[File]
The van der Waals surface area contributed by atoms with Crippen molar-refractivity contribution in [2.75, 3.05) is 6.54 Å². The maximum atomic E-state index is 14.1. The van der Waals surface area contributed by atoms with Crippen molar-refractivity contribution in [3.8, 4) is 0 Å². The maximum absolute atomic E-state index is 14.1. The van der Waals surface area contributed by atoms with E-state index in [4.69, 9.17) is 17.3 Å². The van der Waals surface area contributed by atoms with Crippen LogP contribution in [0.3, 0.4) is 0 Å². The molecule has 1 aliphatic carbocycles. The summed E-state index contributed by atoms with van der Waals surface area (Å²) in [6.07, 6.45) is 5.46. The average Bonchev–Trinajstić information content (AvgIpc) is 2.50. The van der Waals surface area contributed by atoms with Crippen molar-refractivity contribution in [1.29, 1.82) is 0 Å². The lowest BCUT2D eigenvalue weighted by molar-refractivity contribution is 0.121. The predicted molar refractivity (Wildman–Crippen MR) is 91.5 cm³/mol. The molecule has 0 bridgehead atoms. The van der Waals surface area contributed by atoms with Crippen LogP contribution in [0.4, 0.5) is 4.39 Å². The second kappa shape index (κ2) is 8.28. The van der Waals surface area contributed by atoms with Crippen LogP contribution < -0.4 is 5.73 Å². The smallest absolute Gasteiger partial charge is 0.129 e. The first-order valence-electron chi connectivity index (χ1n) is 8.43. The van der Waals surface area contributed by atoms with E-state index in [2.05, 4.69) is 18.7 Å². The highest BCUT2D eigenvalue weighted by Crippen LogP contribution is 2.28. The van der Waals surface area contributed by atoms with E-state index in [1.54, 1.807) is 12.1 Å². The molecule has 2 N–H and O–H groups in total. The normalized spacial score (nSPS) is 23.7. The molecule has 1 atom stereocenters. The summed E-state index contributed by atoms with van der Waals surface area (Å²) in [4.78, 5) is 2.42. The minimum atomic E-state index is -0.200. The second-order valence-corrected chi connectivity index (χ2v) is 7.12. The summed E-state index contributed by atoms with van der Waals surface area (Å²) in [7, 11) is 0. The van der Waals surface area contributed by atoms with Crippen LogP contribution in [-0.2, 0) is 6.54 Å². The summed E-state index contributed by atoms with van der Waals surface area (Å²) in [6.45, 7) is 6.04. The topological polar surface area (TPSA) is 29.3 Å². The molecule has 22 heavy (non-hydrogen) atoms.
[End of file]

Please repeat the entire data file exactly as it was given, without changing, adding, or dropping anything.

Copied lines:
The van der Waals surface area contributed by atoms with Crippen molar-refractivity contribution in [2.75, 3.05) is 6.54 Å². The maximum atomic E-state index is 14.1. The van der Waals surface area contributed by atoms with Crippen molar-refractivity contribution in [3.8, 4) is 0 Å². The maximum absolute atomic E-state index is 14.1. The van der Waals surface area contributed by atoms with E-state index in [4.69, 9.17) is 17.3 Å². The van der Waals surface area contributed by atoms with Crippen LogP contribution in [0.3, 0.4) is 0 Å². The molecule has 1 aliphatic carbocycles. The summed E-state index contributed by atoms with van der Waals surface area (Å²) in [6.07, 6.45) is 5.46. The average Bonchev–Trinajstić information content (AvgIpc) is 2.50. The van der Waals surface area contributed by atoms with Crippen molar-refractivity contribution in [1.29, 1.82) is 0 Å². The lowest BCUT2D eigenvalue weighted by molar-refractivity contribution is 0.121. The predicted molar refractivity (Wildman–Crippen MR) is 91.5 cm³/mol. The molecule has 0 bridgehead atoms. The van der Waals surface area contributed by atoms with Crippen LogP contribution in [0.4, 0.5) is 4.39 Å². The second kappa shape index (κ2) is 8.28. The van der Waals surface area contributed by atoms with Crippen LogP contribution < -0.4 is 5.73 Å². The smallest absolute Gasteiger partial charge is 0.129 e. The first-order valence-electron chi connectivity index (χ1n) is 8.43. The van der Waals surface area contributed by atoms with E-state index in [2.05, 4.69) is 18.7 Å². The highest BCUT2D eigenvalue weighted by Crippen LogP contribution is 2.28. The van der Waals surface area contributed by atoms with E-state index in [1.54, 1.807) is 12.1 Å². The molecule has 2 N–H and O–H groups in total. The normalized spacial score (nSPS) is 23.7. The molecule has 1 atom stereocenters. The summed E-state index contributed by atoms with van der Waals surface area (Å²) in [4.78, 5) is 2.42. The minimum atomic E-state index is -0.200. The second-order valence-corrected chi connectivity index (χ2v) is 7.12. The summed E-state index contributed by atoms with van der Waals surface area (Å²) in [7, 11) is 0. The van der Waals surface area contributed by atoms with Crippen LogP contribution in [-0.2, 0) is 6.54 Å². The summed E-state index contributed by atoms with van der Waals surface area (Å²) in [6.45, 7) is 6.04. The topological polar surface area (TPSA) is 29.3 Å². The molecule has 22 heavy (non-hydrogen) atoms.